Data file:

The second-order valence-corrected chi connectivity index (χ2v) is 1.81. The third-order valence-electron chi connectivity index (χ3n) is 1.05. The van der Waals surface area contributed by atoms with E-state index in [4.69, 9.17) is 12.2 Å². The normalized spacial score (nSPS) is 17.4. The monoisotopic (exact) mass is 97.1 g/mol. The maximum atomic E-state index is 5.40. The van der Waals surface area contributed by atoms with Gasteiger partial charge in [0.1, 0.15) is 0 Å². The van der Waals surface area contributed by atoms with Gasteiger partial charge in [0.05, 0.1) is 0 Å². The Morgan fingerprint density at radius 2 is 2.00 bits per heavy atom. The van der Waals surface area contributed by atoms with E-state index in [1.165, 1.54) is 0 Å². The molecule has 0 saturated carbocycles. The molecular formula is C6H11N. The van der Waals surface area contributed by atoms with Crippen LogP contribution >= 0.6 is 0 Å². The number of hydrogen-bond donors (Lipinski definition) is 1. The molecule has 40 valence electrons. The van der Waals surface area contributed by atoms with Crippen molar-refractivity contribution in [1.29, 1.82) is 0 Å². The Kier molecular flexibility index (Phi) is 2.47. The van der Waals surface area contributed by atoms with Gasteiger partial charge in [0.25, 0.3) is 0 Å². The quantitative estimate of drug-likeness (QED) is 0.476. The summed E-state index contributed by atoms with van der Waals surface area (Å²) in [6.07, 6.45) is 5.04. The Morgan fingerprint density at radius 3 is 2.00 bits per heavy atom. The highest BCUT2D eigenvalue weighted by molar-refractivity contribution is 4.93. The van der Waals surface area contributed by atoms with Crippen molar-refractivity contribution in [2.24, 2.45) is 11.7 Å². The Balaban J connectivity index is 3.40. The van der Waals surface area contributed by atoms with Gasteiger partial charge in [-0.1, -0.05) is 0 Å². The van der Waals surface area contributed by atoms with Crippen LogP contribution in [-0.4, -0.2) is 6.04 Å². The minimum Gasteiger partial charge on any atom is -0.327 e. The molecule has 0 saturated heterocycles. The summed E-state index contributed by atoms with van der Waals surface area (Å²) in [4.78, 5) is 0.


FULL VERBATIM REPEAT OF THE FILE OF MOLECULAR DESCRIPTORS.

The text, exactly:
The second-order valence-corrected chi connectivity index (χ2v) is 1.81. The third-order valence-electron chi connectivity index (χ3n) is 1.05. The van der Waals surface area contributed by atoms with E-state index in [4.69, 9.17) is 12.2 Å². The normalized spacial score (nSPS) is 17.4. The monoisotopic (exact) mass is 97.1 g/mol. The maximum atomic E-state index is 5.40. The van der Waals surface area contributed by atoms with Gasteiger partial charge in [0.1, 0.15) is 0 Å². The van der Waals surface area contributed by atoms with Gasteiger partial charge in [0.05, 0.1) is 0 Å². The Morgan fingerprint density at radius 2 is 2.00 bits per heavy atom. The van der Waals surface area contributed by atoms with E-state index in [1.165, 1.54) is 0 Å². The molecule has 0 saturated carbocycles. The molecular formula is C6H11N. The van der Waals surface area contributed by atoms with Crippen LogP contribution >= 0.6 is 0 Å². The number of hydrogen-bond donors (Lipinski definition) is 1. The molecule has 40 valence electrons. The van der Waals surface area contributed by atoms with Crippen molar-refractivity contribution in [1.29, 1.82) is 0 Å². The Kier molecular flexibility index (Phi) is 2.47. The van der Waals surface area contributed by atoms with Gasteiger partial charge in [0.25, 0.3) is 0 Å². The quantitative estimate of drug-likeness (QED) is 0.476. The summed E-state index contributed by atoms with van der Waals surface area (Å²) in [6.07, 6.45) is 5.04. The Morgan fingerprint density at radius 3 is 2.00 bits per heavy atom. The highest BCUT2D eigenvalue weighted by molar-refractivity contribution is 4.93. The van der Waals surface area contributed by atoms with Crippen molar-refractivity contribution in [2.24, 2.45) is 11.7 Å². The Balaban J connectivity index is 3.40. The van der Waals surface area contributed by atoms with Gasteiger partial charge in [-0.1, -0.05) is 0 Å². The van der Waals surface area contributed by atoms with Crippen LogP contribution in [-0.4, -0.2) is 6.04 Å². The minimum Gasteiger partial charge on any atom is -0.327 e. The molecule has 0 saturated heterocycles. The summed E-state index contributed by atoms with van der Waals surface area (Å²) in [4.78, 5) is 0.